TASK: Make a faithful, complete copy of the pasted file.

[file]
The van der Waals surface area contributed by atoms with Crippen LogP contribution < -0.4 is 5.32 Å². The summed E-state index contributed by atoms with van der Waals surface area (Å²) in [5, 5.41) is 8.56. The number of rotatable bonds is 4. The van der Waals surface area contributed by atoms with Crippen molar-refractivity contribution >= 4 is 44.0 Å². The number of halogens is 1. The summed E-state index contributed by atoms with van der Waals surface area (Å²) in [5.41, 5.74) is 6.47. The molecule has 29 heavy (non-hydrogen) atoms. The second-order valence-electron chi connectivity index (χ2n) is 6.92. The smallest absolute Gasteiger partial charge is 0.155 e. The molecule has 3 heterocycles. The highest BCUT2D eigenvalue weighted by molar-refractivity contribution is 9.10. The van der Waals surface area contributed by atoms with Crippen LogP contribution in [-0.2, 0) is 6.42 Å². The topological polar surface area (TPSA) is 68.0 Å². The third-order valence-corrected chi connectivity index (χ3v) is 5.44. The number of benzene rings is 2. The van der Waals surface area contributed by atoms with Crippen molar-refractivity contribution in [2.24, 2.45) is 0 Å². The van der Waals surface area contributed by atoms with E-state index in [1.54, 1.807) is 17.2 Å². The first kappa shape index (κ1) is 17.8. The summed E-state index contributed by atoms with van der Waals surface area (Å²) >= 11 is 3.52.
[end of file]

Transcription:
The van der Waals surface area contributed by atoms with Crippen LogP contribution < -0.4 is 5.32 Å². The summed E-state index contributed by atoms with van der Waals surface area (Å²) in [5, 5.41) is 8.56. The number of rotatable bonds is 4. The van der Waals surface area contributed by atoms with Crippen molar-refractivity contribution >= 4 is 44.0 Å². The number of halogens is 1. The summed E-state index contributed by atoms with van der Waals surface area (Å²) in [5.41, 5.74) is 6.47. The molecule has 29 heavy (non-hydrogen) atoms. The second-order valence-electron chi connectivity index (χ2n) is 6.92. The smallest absolute Gasteiger partial charge is 0.155 e. The molecule has 3 heterocycles. The highest BCUT2D eigenvalue weighted by molar-refractivity contribution is 9.10. The van der Waals surface area contributed by atoms with Crippen LogP contribution in [-0.2, 0) is 6.42 Å². The topological polar surface area (TPSA) is 68.0 Å². The third-order valence-corrected chi connectivity index (χ3v) is 5.44. The number of benzene rings is 2. The van der Waals surface area contributed by atoms with Crippen molar-refractivity contribution in [2.24, 2.45) is 0 Å². The van der Waals surface area contributed by atoms with E-state index in [1.54, 1.807) is 17.2 Å². The first kappa shape index (κ1) is 17.8. The summed E-state index contributed by atoms with van der Waals surface area (Å²) >= 11 is 3.52.